By ALEX KUCZYNSKI
MY deeply hip stepson sounded vaguely amused that I was planning to check out Flight Club, the sneaker resale boutique in NoHo. Who knows what they'll make of you, he said, his voice stopping on the "you" with just a bit too much force. The emphasis made me realize that he thinks I'm a total loser.
There are pros and cons to having stepchildren. One of the cons is that you get to relive all the terrifying insecurities of high school over and over and over again. It's one thing if your own progeny think you're uncool: you're the parent; you're supposed to be uncool. But we stepparents have only our status as potentially cool people to warm us at night.
Thus humbled, I walked into Flight Club several days ago. I was not the coolest person in the store. Then again, the people who frequent Flight Club are sneaker freaks, mostly men who are addicted to buying limited-edition vintage athletic footwear. They speak in highly technical language, tossing around terms like "tongue graphic" and "toe boxes" with the gravity of men discussing tractor engines or team sports.
At the heart of Flight Club's existence is the paradox of sneaker fetishism. Sneakers used to be things we wore until they wore out. Since the 1980's, when Nike transformed sportswear into a lifestyle, sneakers became status symbols, and tender young shoppers began to covet sneakers, and protect them, and tuck them into their little boxes at night, and even — horribly — kill one another over them. This is the economic force by which sneakers manufactured five years ago become more, not less, valuable as time goes on.
As a consumer culture we suffer from acute eBay-itis, meaning we can buy and sell vintage wares with ease and believe we are participating in some sort of communal art form. The sneakers in Flight Club represent that piquant, rapid recycling of nostalgia that marks so much fashion today, except that these shoes are nothing so crass as reconceptualized, new versions of old sneakers. They are actual old sneakers, artifacts transported as if through a time machine, still fresh in their boxes. Vintage models in "as new" condition are referred to as "dead stock," the preferred resale condition, complete with price tags and tissue paper.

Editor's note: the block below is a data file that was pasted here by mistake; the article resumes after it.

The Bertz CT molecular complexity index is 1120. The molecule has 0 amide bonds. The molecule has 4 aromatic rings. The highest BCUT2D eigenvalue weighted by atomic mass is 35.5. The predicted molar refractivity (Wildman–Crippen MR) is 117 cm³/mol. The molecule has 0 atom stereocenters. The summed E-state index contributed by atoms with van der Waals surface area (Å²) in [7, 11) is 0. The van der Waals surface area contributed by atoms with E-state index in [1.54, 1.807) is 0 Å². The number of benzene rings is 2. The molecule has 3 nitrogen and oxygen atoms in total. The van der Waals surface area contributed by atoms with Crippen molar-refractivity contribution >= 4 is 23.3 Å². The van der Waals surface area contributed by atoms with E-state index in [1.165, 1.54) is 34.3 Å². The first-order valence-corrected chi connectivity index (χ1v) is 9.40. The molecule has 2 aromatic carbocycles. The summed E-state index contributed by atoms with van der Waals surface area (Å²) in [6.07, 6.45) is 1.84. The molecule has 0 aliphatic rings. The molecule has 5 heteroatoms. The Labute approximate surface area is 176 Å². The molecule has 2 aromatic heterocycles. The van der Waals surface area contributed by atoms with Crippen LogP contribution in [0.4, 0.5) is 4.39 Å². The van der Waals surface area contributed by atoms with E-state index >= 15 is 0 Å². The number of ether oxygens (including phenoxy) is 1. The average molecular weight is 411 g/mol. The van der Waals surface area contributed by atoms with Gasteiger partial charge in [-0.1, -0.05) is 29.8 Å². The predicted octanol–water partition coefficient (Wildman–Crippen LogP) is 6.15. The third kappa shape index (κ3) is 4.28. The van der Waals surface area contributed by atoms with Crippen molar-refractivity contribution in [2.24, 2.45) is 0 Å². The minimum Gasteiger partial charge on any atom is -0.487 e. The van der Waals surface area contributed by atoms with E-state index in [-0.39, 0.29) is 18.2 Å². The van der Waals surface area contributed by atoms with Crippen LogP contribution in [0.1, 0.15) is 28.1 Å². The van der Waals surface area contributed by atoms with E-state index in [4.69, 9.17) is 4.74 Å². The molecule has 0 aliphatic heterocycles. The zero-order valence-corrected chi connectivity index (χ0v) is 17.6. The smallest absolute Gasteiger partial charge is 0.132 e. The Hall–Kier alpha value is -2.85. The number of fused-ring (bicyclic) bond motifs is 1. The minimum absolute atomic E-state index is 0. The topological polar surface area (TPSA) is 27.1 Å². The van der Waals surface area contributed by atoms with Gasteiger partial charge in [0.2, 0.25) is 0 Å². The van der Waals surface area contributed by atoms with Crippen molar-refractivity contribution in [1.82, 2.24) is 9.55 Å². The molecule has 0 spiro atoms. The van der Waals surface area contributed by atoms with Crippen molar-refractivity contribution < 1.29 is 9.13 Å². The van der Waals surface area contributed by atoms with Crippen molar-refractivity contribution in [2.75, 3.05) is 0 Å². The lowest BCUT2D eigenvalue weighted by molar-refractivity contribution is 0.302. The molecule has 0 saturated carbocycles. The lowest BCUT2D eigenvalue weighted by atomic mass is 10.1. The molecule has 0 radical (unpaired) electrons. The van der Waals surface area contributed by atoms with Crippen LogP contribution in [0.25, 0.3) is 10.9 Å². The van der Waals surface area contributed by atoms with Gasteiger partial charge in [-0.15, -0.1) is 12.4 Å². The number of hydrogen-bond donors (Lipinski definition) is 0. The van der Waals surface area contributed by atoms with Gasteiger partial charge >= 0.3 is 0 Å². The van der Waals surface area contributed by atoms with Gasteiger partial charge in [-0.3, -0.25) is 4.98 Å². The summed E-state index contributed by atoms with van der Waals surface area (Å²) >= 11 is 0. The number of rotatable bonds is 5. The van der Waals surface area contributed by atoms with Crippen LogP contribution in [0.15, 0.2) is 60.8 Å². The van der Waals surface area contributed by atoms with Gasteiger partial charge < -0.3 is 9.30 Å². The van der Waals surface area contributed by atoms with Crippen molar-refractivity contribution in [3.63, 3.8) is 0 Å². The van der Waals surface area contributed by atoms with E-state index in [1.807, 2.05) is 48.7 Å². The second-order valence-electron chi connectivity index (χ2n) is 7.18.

Other factors also raise the price: if a shoe is a "quick strike," that means the manufacturer made only a limited number of the shoes. "Hyper strikes" refer to even more limited editions, often as few as two dozen pairs. At Flight Club, a bare long hallway of a store, the rarest shoes are in a glass case toward the back. This is where I found a pair of Reebok Court Victory Pump "Ball Out" sneakers, in size 10. They are made of the fuzzy, fluorescent fabric that covers tennis balls, and cost $600.
Other shoes cost more: the Nike Air Force 1 "Sakura," painted with delicate Japanese flowers, was marked for sale at $1,400. The Nike Dunk Lo Supreme "This Day in History" sneaker in tan and black, brand-new in the box, costs $800 in size 13. A Nike skateboarding shoe, the Dunk Lo "Pigeon," in gray and white, with a small orange-footed pigeon embroidered on the heel, is $2,500 in size 13; $2,000 in size 10.
THE entire back wall of the store is devoted to Air Jordans, the sneakers that revolutionized footwear. But, I asked one of the clerks, why Michael Jordan? "Because before Michael Jordan there was none of this," he said, sweeping his hand along the wall of shrink-wrapped individual Jordans as if showing off his new Picasso mural. "Back in the day it used to be all about the Adidas. Then Nike came along, and Michael Jordan came along, and that was that. Everything changed."
What's intriguing about Flight Club is that unlike most other sneaker boutiques, it sells sneakers on consignment. Consignment is a term I usually associate with tiny second-floor stores on the Upper East Side where formerly grand ladies of formerly grand means bid farewell to their Chanel suits, consigning their couture goods to the next generation, so they can pay the phone bill.
But consignment works downtown too. Potential sellers bring their new or gently worn sneakers to Flight Club, fix a price with the sales staff and receive 80 percent of the sale. While Air Jordans appear to make up Flight Club's bread and butter, the store also sells shoes from Puma, Visvim, Adidas and the Japanese company A Bathing Ape. I figured the name was some sort of anagram, but could only wrench "Beat hag pain" out of it. The name actually derives from a Japanese expression, "to bathe in lukewarm water," which the brand's designer has said refers to the shallow, comfortable lives he sees Tokyo teenagers living.
As uncool as I was — I was wearing Merrell hiking boots, which means I might as well have toddled in wearing white orthopedic shoes — the staff members were helpful. Maybe they were just amused by the sheer void of cool I represented. Maybe they were nice to me because I told them I was thinking of surprising my incredibly cool stepson with a pair of vintage Air Jordans.
The guy in charge handed me a card listing the vintage Air Jordan models, brandishing it with a flourish as if he were the sommelier with a list of rare wine. He was proud. I was cool.
254 Greene Street (between Eighth and Waverly Streets); (212) 505-2330
ATMOSPHERE Bare-bones utilitarian showroom so anonymous-looking you can walk right past without seeing it.
SERVICE Friendly, but I had the suspicion they were so friendly to me because I was such an obvious neophyte that they took pity.
PRICES About $200 to about $2,000.